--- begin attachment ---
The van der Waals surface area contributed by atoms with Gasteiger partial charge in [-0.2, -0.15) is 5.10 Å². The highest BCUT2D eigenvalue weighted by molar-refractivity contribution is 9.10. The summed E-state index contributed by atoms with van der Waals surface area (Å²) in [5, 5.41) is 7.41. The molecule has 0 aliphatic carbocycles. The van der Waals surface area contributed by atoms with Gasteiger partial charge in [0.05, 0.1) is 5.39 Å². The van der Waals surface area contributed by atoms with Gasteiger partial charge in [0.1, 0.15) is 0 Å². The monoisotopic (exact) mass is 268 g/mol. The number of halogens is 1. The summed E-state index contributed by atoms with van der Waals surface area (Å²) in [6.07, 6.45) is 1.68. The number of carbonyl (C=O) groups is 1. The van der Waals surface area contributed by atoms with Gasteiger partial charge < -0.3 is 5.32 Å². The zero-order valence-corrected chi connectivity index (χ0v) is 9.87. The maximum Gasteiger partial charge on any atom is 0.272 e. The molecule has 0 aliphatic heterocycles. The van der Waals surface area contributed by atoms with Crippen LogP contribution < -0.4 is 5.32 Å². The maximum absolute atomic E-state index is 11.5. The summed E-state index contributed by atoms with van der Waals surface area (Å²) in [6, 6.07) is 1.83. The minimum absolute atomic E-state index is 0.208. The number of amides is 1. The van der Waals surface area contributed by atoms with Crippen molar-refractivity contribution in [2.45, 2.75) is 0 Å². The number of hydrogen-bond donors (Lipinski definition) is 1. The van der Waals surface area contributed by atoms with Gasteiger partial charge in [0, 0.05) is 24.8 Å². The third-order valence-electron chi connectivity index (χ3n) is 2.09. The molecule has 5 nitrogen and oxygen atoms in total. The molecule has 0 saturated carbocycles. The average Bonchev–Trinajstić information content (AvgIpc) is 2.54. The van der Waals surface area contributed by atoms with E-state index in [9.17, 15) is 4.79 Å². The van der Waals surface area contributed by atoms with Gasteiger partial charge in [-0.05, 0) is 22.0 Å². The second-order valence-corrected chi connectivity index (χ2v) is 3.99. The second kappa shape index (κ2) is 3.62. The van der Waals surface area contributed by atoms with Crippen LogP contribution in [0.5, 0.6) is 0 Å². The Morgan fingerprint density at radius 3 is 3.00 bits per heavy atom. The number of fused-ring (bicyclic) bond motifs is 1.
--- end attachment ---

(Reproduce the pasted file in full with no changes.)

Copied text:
The van der Waals surface area contributed by atoms with Gasteiger partial charge in [-0.2, -0.15) is 5.10 Å². The highest BCUT2D eigenvalue weighted by molar-refractivity contribution is 9.10. The summed E-state index contributed by atoms with van der Waals surface area (Å²) in [5, 5.41) is 7.41. The molecule has 0 aliphatic carbocycles. The van der Waals surface area contributed by atoms with Gasteiger partial charge in [0.05, 0.1) is 5.39 Å². The van der Waals surface area contributed by atoms with Gasteiger partial charge in [0.1, 0.15) is 0 Å². The monoisotopic (exact) mass is 268 g/mol. The number of halogens is 1. The summed E-state index contributed by atoms with van der Waals surface area (Å²) in [6.07, 6.45) is 1.68. The number of carbonyl (C=O) groups is 1. The van der Waals surface area contributed by atoms with Gasteiger partial charge < -0.3 is 5.32 Å². The zero-order valence-corrected chi connectivity index (χ0v) is 9.87. The maximum Gasteiger partial charge on any atom is 0.272 e. The molecule has 0 aliphatic heterocycles. The van der Waals surface area contributed by atoms with Crippen LogP contribution < -0.4 is 5.32 Å². The maximum absolute atomic E-state index is 11.5. The summed E-state index contributed by atoms with van der Waals surface area (Å²) in [6, 6.07) is 1.83. The minimum absolute atomic E-state index is 0.208. The number of amides is 1. The van der Waals surface area contributed by atoms with Crippen molar-refractivity contribution in [2.45, 2.75) is 0 Å². The number of hydrogen-bond donors (Lipinski definition) is 1. The van der Waals surface area contributed by atoms with Gasteiger partial charge in [0, 0.05) is 24.8 Å². The third-order valence-electron chi connectivity index (χ3n) is 2.09. The molecule has 5 nitrogen and oxygen atoms in total. The molecule has 0 saturated carbocycles. The average Bonchev–Trinajstić information content (AvgIpc) is 2.54. The van der Waals surface area contributed by atoms with E-state index in [9.17, 15) is 4.79 Å². The van der Waals surface area contributed by atoms with Gasteiger partial charge in [-0.05, 0) is 22.0 Å². The second-order valence-corrected chi connectivity index (χ2v) is 3.99. The second kappa shape index (κ2) is 3.62. The van der Waals surface area contributed by atoms with Crippen LogP contribution in [0.5, 0.6) is 0 Å². The Morgan fingerprint density at radius 3 is 3.00 bits per heavy atom. The number of fused-ring (bicyclic) bond motifs is 1.